These considerations are important to our understanding of differences in the ways guilt and shame are perceived in Western and Eastern religion. . . . For instance, the centrality of shame in Confucianism has led to the general impression that Confucian China is a shame society, and hence is ethically less developed. [Religion scholar] Mark Berkson [MA '92, PhD '00] has raised cogent arguments that this characterization is not valid. Confucian ethics, far from being ethically less well developed, offers much to others to learn from. While generally framed in East/West terms, these differences between guilt and shame can also be seen within Western culture itself in historical perspective. Homeric heroes in ancient Greece were driven by the twin virtues honor and fame. In their warlike society such virtues were best manifested on the battlefield. The self-esteem of heroes like Achilles, Odysseus, and Oedipus depended on their standing in the eyes of their peers, with whom they were in fierce competition and often conflict. Failure led to loss of face and shame. Consequently, shame has been generally assumed to be the predominant moral sentiment that motivated and restrained the ancient Greeks. Their shame culture was based on public esteem. What mattered was where one stood with respect to one's peers, who constituted an honor-group. This view has been challenged by moral philosopher Bernard Williams, who argues that Greek conceptions of shame also included elements of guilt.
These cultural differences are embedded in various languages as well. This makes translating terms like guilt and shame a common source of confusion. For example, when we look for synonyms for shame and guilt in Chinese, we do not find single terms that correspond to them. Rather, we find a number of terms that correspond to various types of shame, making distinctions that do not exist in English. In some contexts, even guilt may appear as a subsidiary form of shame.
Even if the terms to designate them vary, are these emotions universal or culture specific? Do an American and an Indian experience guilt and shame the same way, whatever they call them? There are no simple answers to this question. Some emotions appear to be more universal than others; for instance, it is hard to imagine a culture that does not recognize expressions of fear or anger. However, when it comes to complex emotions like guilt and shame, which are more subject to cultural variation, the picture becomes less clear. Even the fact that a culture has no word for an emotion does not mean that the emotion it represents is absent.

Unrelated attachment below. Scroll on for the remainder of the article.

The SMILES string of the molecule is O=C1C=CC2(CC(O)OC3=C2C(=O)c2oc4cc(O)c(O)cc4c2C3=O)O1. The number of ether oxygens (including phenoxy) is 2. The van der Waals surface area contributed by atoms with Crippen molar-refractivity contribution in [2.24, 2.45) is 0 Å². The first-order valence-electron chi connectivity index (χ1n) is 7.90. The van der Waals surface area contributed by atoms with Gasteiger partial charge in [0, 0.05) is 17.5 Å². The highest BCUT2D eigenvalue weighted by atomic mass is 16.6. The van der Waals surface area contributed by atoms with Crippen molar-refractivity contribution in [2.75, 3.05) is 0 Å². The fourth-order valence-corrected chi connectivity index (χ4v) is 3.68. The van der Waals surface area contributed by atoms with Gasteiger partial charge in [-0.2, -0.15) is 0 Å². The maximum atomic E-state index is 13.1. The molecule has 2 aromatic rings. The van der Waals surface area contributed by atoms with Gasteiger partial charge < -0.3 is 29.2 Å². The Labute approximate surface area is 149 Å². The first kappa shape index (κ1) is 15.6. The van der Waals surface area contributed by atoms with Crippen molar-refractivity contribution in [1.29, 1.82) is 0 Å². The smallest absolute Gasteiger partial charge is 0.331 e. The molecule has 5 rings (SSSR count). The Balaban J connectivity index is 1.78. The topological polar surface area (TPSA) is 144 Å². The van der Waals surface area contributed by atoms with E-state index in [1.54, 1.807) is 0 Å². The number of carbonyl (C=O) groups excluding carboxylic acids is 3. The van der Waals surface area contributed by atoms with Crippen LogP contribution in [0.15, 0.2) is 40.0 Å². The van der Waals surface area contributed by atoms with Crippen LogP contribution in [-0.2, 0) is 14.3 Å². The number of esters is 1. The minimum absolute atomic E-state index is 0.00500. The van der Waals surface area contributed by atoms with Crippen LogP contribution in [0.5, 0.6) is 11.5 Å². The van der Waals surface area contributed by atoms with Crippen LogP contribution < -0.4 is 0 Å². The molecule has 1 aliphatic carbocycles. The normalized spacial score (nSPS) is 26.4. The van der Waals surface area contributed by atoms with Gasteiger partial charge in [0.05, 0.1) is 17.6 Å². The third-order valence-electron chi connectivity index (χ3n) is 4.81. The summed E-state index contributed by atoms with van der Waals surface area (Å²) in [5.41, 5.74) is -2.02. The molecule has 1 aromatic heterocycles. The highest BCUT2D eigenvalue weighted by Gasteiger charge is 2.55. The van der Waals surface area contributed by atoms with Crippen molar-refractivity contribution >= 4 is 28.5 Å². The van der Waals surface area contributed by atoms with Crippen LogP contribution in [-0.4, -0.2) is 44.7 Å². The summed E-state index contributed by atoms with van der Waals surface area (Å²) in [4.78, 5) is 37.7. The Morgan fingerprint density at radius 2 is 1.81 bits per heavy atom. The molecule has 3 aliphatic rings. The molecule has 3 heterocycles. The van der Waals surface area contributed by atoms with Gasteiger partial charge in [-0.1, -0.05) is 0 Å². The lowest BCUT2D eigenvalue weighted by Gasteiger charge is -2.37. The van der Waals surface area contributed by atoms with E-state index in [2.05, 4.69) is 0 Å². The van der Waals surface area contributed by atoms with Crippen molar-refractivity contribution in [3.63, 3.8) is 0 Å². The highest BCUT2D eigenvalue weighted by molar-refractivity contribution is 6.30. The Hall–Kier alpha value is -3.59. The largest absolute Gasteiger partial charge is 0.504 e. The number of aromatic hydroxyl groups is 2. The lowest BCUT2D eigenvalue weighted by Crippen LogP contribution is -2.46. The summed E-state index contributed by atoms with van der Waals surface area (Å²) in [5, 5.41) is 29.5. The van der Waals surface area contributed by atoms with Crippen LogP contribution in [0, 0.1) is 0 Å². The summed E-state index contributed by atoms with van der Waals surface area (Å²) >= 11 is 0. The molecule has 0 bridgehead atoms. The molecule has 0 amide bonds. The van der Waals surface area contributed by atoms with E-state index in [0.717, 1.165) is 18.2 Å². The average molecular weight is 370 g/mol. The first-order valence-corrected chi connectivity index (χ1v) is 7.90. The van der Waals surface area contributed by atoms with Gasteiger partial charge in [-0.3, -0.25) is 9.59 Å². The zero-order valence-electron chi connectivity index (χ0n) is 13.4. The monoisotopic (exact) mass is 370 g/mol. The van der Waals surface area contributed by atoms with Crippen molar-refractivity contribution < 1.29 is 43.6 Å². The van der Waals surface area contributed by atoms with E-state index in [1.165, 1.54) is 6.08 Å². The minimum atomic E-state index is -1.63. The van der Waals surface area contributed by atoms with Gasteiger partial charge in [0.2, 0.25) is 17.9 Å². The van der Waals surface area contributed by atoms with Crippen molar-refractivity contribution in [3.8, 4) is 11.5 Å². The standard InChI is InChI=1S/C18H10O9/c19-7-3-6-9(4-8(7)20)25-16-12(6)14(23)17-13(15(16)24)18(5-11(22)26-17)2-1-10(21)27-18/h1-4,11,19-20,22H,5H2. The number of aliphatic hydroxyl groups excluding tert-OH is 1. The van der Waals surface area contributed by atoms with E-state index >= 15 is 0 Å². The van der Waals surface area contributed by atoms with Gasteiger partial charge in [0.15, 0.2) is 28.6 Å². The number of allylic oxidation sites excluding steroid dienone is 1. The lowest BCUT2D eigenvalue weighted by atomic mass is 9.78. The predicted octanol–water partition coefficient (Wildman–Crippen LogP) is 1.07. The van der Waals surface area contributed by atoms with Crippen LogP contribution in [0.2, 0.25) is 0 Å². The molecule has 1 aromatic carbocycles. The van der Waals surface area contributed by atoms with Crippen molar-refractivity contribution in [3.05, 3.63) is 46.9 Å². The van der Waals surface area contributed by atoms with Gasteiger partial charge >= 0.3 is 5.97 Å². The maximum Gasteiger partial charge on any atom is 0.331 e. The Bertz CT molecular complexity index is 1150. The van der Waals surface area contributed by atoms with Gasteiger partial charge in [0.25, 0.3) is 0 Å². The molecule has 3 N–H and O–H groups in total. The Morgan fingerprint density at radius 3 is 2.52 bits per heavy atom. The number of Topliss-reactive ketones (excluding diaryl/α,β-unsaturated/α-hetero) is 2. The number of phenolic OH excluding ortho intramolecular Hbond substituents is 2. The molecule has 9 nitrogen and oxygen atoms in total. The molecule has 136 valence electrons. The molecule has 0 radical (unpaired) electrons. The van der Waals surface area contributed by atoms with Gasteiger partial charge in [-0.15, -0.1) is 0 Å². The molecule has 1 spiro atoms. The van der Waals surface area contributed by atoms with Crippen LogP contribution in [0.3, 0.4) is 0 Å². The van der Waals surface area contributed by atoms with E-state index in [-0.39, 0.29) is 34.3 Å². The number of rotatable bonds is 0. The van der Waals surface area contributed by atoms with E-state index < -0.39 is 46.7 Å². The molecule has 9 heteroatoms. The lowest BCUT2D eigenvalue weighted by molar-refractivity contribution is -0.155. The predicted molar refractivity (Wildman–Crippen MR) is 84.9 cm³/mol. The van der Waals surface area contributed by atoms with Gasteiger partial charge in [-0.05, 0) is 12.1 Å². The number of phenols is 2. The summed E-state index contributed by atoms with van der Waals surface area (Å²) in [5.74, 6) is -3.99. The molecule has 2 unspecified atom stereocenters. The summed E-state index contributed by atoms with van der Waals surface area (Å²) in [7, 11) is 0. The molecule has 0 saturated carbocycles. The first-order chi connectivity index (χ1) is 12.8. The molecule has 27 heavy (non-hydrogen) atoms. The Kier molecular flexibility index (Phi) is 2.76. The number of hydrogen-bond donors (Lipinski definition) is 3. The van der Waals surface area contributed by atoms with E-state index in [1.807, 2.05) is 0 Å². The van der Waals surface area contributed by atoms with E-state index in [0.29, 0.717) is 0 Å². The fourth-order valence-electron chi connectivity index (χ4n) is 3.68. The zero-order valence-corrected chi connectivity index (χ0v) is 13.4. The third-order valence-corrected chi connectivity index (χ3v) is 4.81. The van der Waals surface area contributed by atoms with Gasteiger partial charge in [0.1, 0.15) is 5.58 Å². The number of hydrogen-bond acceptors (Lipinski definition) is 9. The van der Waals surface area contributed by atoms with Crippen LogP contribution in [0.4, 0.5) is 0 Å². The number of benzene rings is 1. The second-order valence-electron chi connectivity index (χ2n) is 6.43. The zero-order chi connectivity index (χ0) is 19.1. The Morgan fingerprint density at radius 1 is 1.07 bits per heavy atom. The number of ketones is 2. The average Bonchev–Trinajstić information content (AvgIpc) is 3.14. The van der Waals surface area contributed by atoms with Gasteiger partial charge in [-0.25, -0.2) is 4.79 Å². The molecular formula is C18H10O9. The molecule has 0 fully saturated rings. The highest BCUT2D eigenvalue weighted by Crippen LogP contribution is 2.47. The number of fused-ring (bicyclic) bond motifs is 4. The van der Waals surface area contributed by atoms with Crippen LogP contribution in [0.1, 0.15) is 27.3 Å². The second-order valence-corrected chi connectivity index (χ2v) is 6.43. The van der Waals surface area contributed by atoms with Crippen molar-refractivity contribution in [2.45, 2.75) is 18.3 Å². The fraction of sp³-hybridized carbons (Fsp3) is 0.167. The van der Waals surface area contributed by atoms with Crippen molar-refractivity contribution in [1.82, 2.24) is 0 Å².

Linguists point out that even if certain emotions are universal, their terminology is not. For instance, there is no word for "disgust" in Polish. And in one Australian aboriginal language, "fear" and "shame" are expressed by the same word (associated with the impulse to retreat). The common error is to start with one's own language and look for exact translations in other languages.
Ultimately, it is not through specific terms like "guilt" or "shame" but through metalanguage—descriptions of the essential elements in emotional states— that we can test the universality of the emotions. For instance, the answer to "How do you feel when you have lost someone dear to you?" would convey the idea of sadness better than would the answer to the question "Do you feel sad?"
How does the evolutionary view help us in dealing with guilt? This is not a matter explicitly addressed by evolutionary psychologists. . . . Nonetheless, the evolutionary basis of the capacity for altruism and the capacity to feel guilty provides us with a natural foundation for guilt, and hence the need for its acceptance and usefulness. If guilt is indeed part of our nature, and there are good reasons for it, it makes no sense to fight it or deny it. Accepting guilt as a fact of life therefore makes it easier to approach it in a positive manner, and perhaps helps us to resolve it in more authentic and adaptive ways.
HERANT KATCHADOURIAN, who came to Stanford in 1966, is an emeritus professor of psychiatry and human biology and former president of the Flora Family Foundation. He has received the Dinkelspiel and Lyman awards and has been selected seven times as Outstanding Professor and Class Day speaker.
Stanford alumni can receive a 30 percent discount on Guilt: The Bite of Conscience (Stanford University Press) by ordering a copy and using the premium code Guilt09.
Professor Katchadourian will speak about guilt in McCaw Hall, Arrillaga Alumni Center, on December 7 at 4:30 p.m. A brief reception will follow.